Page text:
Phase 1 trial of the proteasome inhibitor bortezomib and pegylated liposomal doxorubicin in patients with advanced hematologic malignancies BLOOD Orlowski, R. Z., Voorhees, P. M., Garcia, R. A., Hall, M. D., Kudrik, F. J., Allred, T., Johri, A. R., Jones, P. E., Ivanova, A., van Deventer, H. W., Gabriel, D. A., Shea, T. C., Mitchell, B. S., Adams, J., Esseltine, D. L., Trehu, E. G., Green, M., Lehman, M. J., Natoli, S., Collins, J. M., Lindley, C. M., Dees, E. C. 2005; 105 (8): 3058-3065


Proteasome inhibitors, a novel class of chemotherapeutic agents, enhance the antitumor efficacy of anthracyclines in vitro and in vivo. We therefore sought to determine the maximum tolerated dose (MTD) and dose-limiting toxicities of bortezomib and pegylated liposomal doxorubicin (PegLD). Bortezomib was given on days 1, 4, 8, and 11 from 0.90 to 1.50 mg/m2 and PegLD on day 4 at 30 mg/m2 to 42 patients with advanced hematologic malignancies. Grade 3 or 4 toxicities in at least 10% of patients included thrombocytopenia, lymphopenia, neutropenia, fatigue, pneumonia, peripheral neuropathy, febrile neutropenia, and diarrhea. The MTD based on cycle 1 was 1.50 and 30 mg/m2 of bortezomib and PegLD, respectively. However, due to frequent dose reductions and delays at this level, 1.30 and 30 mg/m2 are recommended for further study. Pharmacokinetic and pharmacodynamic studies did not find significant drug interactions between these agents. Antitumor activity was seen against multiple myeloma, with 8 of 22 evaluable patients having a complete response (CR) or near-CR, including several with anthracycline-refractory disease, and another 8 having partial responses (PRs). One patient with relapsed/refractory T-cell non-Hodgkin lymphoma (NHL) achieved a CR, whereas 2 patients each with acute myeloid leukemia and B-cell NHL had PRs. Bortezomib/PegLD was safely administered in this study with promising antitumor activity, supporting further testing of this regimen.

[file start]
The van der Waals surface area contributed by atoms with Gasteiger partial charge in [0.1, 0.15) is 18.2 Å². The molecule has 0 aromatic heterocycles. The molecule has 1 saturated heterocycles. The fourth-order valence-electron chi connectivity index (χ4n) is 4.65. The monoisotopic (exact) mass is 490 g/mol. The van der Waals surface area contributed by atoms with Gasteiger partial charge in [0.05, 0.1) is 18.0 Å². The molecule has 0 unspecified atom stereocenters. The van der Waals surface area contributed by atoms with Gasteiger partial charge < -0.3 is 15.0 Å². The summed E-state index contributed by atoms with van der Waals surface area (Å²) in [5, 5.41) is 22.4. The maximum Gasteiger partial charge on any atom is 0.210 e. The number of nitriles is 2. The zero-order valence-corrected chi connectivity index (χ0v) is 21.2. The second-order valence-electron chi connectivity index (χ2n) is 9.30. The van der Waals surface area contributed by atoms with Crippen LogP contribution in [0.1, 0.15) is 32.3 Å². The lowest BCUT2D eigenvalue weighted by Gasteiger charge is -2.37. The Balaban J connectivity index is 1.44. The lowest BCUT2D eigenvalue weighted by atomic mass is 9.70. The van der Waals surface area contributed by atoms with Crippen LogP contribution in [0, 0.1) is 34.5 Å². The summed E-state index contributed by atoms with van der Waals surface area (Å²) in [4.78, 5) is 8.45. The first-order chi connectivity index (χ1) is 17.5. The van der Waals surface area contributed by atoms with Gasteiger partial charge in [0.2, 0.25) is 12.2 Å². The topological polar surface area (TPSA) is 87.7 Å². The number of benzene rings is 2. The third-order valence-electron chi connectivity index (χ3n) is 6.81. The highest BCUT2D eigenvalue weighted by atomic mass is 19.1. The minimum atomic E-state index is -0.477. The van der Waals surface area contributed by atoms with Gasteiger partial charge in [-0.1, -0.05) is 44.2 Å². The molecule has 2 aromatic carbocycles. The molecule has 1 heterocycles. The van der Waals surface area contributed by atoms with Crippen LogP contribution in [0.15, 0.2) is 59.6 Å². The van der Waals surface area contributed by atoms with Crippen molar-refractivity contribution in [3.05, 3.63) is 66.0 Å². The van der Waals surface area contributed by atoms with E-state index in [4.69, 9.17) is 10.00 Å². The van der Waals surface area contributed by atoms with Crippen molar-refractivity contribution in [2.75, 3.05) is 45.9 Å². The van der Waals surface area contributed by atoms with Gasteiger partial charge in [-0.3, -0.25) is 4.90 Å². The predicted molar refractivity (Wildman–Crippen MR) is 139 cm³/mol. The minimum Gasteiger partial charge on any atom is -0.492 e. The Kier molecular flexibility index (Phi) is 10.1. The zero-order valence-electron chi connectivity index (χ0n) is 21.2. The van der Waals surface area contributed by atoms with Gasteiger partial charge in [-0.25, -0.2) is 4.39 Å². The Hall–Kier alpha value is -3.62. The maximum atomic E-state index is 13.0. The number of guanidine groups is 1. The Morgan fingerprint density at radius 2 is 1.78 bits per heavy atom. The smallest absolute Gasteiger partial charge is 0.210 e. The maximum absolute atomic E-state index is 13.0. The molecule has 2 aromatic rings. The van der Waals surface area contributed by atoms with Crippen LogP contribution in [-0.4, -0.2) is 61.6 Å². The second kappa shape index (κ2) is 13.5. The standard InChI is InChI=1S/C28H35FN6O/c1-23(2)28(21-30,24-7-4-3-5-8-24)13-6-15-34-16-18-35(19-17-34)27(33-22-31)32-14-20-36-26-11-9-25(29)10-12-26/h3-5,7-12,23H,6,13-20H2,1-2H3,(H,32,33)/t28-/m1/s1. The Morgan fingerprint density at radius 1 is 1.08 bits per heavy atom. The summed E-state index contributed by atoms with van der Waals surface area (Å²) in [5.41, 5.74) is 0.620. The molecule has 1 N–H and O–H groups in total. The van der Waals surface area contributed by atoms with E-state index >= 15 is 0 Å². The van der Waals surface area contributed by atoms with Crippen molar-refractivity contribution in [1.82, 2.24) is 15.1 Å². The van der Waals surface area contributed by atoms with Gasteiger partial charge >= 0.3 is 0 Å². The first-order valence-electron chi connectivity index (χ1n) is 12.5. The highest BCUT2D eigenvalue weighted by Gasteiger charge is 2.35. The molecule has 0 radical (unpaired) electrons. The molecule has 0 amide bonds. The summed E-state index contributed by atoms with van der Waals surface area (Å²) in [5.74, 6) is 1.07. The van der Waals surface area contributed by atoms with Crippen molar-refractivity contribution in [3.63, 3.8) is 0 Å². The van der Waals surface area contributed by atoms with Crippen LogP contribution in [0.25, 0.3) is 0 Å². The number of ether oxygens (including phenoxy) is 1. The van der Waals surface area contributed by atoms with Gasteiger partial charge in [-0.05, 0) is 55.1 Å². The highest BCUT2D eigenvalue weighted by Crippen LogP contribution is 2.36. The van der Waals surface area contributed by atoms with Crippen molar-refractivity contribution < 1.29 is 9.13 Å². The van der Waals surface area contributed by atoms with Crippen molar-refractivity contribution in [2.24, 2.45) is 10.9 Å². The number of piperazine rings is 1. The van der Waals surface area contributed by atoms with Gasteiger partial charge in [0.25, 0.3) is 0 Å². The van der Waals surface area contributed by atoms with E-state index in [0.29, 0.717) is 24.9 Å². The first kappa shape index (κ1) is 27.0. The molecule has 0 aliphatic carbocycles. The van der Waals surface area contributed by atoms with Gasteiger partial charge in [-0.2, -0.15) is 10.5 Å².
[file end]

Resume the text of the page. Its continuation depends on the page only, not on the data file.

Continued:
View details for DOI 10.1182/blood-2004-07-2911

View details for Web of Science ID 000228344500018

View details for PubMedID 15626743